Arpad the henchperson was a frighteningly efficient fellow, and no sooner had he been given his orders than he was off, on a cart drawn by several horses borrowed from Prince Fulgencio’s magnificent horsery at Fort Hoity. As Pebblehead pointed out, for all his evil ways, Prince Fulgencio had done much to eradicate sickness among his steeds, and the Fort Hoity horsery proudly proclaimed itself to be free of glanders, headshaking, lethal white syndrome, mud fever, contagious equine metritis, rainscald, strangles, quiltor, hereditary equine regional dermal asthenia, choke, grass sickness, recurrent airway obstruction, cerebellar abiotrophy, lavender foal syndrome, pythiosis, poll evil, and many another common horse disease. So healthy and vigorous were the horses pulling his cart that Arpad made the rounds of the villages in a single afternoon, and returned to Fort Toity at dusk with various sackbuttists and shawmists and pipers and drummers, to the unbridled delight of the Princeling, who cut some capers and slobbered, and rewarded Arpad with a personal picnic basket.

So happy was the Princeling that his slobbering became uncontrollable, and he had to write down his instructions for the musicians, with Arpad at his side mopping the slobber into a cup so it did not drip upon the vellum. Although the original is lost, Pebblehead was able to reconstruct the Princeling’s scribble using the technique known as “boggle-eyed hallucinatory scribble reconstruction”, sitting in a darkened room kept at a constant chill, and with beetles scurrying across the floor. The bestselling paperbackist actually wrote two entirely different versions, because he was enjoying himself so much, but only one is suitable for family reading. According to Pebblehead, this is what the slobbering dauphin wrote:

While I was buffing the crenellations with a rag, and more so when I was just lying sprawled on cushions on the balcony gazing upon the desolation of the glinka, all the while I have been hearing noises in my head. Noises, I say? No, music, the music of the spheres, or at least between my ears. Now, I charge you raggle-taggle band of players to make this music known to the world outside my head, so others, including Arpad here, and the other henchpersons, and my father’s majestic horses, and the domestic staff, and all who dwell in Fort Toity, and beyond, beyond the glinka, in the villages from whence you came, and elsewhere, may hear it. For it is music destined to be immortal. It will outlast me, as it will outlast my terrible reproachful father, Prince Fulgencio, as it will outlast even you, who play it. For I command also Arpad, with or without the help of his fellow henchpersons, to devise, from polished magnetic pebbles and pointy bits of tin and interlocking wheels and belts made from the stretchy sinewy guts of badgers and the like, an engine to entrap and then to recreate this music, over and over again, so you need no longer play it and may begone from Fort Toity and return to your villages. So, begin to play upon your sackbuts and shawms and pipes and drums, and I will direct and guide you by gesticulation of my arms and legs and movements of my brow, and by slobbering.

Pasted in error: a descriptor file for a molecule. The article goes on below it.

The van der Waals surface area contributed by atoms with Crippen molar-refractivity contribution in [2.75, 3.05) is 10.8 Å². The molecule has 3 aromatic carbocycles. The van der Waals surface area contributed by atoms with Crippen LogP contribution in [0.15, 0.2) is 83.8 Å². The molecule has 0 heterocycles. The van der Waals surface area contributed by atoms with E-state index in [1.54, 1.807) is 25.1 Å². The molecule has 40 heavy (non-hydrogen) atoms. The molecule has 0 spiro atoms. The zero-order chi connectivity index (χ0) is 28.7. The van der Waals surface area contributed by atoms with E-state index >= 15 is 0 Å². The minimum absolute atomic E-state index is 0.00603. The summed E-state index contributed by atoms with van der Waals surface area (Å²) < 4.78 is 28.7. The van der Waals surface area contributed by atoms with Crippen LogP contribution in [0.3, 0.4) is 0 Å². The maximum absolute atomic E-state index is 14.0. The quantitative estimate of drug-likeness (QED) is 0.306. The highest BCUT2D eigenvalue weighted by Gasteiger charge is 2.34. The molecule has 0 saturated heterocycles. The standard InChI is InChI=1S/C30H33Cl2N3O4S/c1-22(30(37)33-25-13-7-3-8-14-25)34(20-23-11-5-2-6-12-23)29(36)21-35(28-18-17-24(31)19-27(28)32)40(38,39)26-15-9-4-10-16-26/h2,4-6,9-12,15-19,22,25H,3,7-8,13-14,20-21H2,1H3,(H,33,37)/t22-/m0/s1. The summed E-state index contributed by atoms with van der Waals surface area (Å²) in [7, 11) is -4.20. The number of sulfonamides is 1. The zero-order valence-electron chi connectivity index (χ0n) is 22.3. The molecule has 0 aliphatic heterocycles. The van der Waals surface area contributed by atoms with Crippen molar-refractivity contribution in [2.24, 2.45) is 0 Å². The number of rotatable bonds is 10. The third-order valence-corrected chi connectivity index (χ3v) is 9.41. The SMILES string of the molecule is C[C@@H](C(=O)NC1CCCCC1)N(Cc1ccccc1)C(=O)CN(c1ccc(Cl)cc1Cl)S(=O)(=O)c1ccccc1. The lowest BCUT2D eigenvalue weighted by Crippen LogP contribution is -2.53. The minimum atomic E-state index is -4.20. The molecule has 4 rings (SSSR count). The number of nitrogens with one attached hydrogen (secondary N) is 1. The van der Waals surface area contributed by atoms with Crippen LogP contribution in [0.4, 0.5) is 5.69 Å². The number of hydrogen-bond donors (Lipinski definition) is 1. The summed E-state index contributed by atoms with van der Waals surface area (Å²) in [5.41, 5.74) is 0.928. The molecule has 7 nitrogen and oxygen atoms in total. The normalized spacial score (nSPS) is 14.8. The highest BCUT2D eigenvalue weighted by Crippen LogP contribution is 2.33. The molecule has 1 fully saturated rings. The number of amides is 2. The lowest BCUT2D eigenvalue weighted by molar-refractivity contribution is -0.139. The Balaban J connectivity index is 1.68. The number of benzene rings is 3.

The music thus created, by fits and starts and with much agon, sounded remarkably like the genre we know today as “smooth death metal”. Before summer’s end, it was blasted by Arpad’s engine across the glinka, from dawn to dusk, occasionally jaunty, sometimes pounding, but mostly just smooth and deathly and metallic, just as the slobbering dauphin heard it inside his head.